Tuesday, January 25, 2005

21st Century Grail / Andrew Collins (Review)

21st Century Grail or JC's Eggcup?

I've been reading Andy Collins' latest - a rather lucid account of the modern day quest for the grail. In it Andy returns with some panache to the old psychic questing stomping ground - part psychic part literary detective. All across the English speaking world there are those who still believe that the King James Version of the Bible was actually translated by God himself. To those same people, the idea that 'Jesus was not divine, he was married to Mary Magdalen and had a child with her, his bloodline survived in France and the Holy Grail was not a chalice but a woman is a bit of a revelation. Hence the success of the tale's many retellings, including the multimillion copy best seller,"The Da Vinci Code". It makes for a good novel but as magical history it covers too vast a range of times and cultures for my taste - the papering over of the cracks a little too blatant. But remember the Surrealist golden rule - 'people prefer the preposterous.'

Andy's take on this differs slightly in that he also wants to write himself into the story - to be one of those questing grail knights - and why not I hear you say? Why not indeed? The first half is better than the second. The excursus into early Christian history is interesting if maybe a bit unreliable. I think there were more than one 'Mary' in the New Testament. The C4 programme Who Wrote the Bible was in a way much more enlightening where it uncovered the evidence that Mary Magdalen was probably one of the leaders of the first Christians - a fact that needed to be edited out by Constantine's Roman spin doctors. A heretical medieval sect, inspired by the 'eastern' Gospel of Mary is a real possibility.

After the promise of the first half of Andy's book most of this material is put to one side as everything moved off into the realm of farce. There are too many false trails and loose ends that don't quite get tied up.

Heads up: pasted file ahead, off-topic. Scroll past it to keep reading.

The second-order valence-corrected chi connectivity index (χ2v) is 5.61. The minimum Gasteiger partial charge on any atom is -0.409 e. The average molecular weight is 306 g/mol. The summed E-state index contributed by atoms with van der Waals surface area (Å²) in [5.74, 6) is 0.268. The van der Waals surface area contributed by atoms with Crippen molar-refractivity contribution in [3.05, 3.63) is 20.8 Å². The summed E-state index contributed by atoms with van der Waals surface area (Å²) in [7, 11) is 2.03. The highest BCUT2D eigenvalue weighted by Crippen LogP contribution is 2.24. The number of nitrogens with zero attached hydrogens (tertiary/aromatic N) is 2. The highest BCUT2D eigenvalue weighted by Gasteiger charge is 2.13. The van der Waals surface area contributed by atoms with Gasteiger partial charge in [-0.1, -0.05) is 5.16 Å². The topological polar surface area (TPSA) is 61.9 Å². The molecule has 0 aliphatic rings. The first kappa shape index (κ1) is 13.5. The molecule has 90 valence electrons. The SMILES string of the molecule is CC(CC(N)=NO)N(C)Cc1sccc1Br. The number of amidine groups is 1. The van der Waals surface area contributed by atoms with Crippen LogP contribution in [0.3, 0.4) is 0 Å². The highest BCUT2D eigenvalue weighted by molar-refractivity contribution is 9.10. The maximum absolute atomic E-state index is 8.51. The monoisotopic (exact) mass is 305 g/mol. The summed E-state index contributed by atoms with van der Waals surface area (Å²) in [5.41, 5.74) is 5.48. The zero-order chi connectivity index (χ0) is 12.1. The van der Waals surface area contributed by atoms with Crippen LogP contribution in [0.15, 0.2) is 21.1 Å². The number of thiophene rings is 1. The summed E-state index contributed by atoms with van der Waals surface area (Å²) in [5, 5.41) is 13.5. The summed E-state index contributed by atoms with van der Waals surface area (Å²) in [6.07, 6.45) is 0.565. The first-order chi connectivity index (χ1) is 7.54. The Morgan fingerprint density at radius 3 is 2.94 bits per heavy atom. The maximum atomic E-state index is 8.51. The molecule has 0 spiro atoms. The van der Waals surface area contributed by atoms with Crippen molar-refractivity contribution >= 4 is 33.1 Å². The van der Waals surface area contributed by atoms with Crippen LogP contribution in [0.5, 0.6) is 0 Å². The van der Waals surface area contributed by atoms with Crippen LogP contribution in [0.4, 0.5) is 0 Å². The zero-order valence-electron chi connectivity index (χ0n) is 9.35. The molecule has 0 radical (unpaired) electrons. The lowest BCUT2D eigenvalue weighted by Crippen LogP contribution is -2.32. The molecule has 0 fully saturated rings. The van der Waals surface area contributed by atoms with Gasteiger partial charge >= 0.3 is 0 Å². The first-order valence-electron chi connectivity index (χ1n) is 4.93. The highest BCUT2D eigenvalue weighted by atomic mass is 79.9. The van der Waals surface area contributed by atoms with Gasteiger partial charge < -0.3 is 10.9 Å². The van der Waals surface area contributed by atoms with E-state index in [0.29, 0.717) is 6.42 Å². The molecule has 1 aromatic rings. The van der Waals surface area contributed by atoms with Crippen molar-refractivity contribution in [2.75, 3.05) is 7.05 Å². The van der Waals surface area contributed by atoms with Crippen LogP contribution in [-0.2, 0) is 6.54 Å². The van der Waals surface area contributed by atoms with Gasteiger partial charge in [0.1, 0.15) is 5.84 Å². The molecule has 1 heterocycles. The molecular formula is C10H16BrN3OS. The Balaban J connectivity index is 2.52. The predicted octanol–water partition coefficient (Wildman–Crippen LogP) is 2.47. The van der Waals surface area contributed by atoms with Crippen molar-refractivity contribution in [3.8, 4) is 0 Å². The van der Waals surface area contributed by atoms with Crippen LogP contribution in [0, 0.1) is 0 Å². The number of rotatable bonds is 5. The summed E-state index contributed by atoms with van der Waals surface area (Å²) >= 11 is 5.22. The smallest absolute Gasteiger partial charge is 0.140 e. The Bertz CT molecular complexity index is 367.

The ideas of Aleister Crowley are given an airing but it all seems a bit unconvincing. Indeed the idea that the grail is a women not a cup ought to fit well with Crowley's cult of Babalon and Oriental Templarism. But Andy seems to prefer artefact to the reality of magick. At what should be the climax of the quest, there is a blinding flash of light but nothing thereafter. Enter Graham Philips, one of Andy's many friends who back in the 1980s also wrote a 'best selling book' on the grail culminating in its discovery! Only we're now told he is depressed because power, fame and fortune didn't follow. And he now wants to destroy the precious object and is persuaded to give it to Andy so he can complete his book - maybe he will do better. Is it a good sign that members of this coterie of authors are beginning to reference each other? Or is it just another grail castle in the air?

Trouble is that the Grail, (or should it be THe GRAAAAAAAIIIIIIIIILLLLLL) is only one and half inches high - JC's Eggcup!! It impresses no-one in particular, certainly not the keeper of Roman antiquities at the British Museum. Perhaps not even the authors who are soon off on yet another quest, leading to yet another artefact - is this product placement for the next book?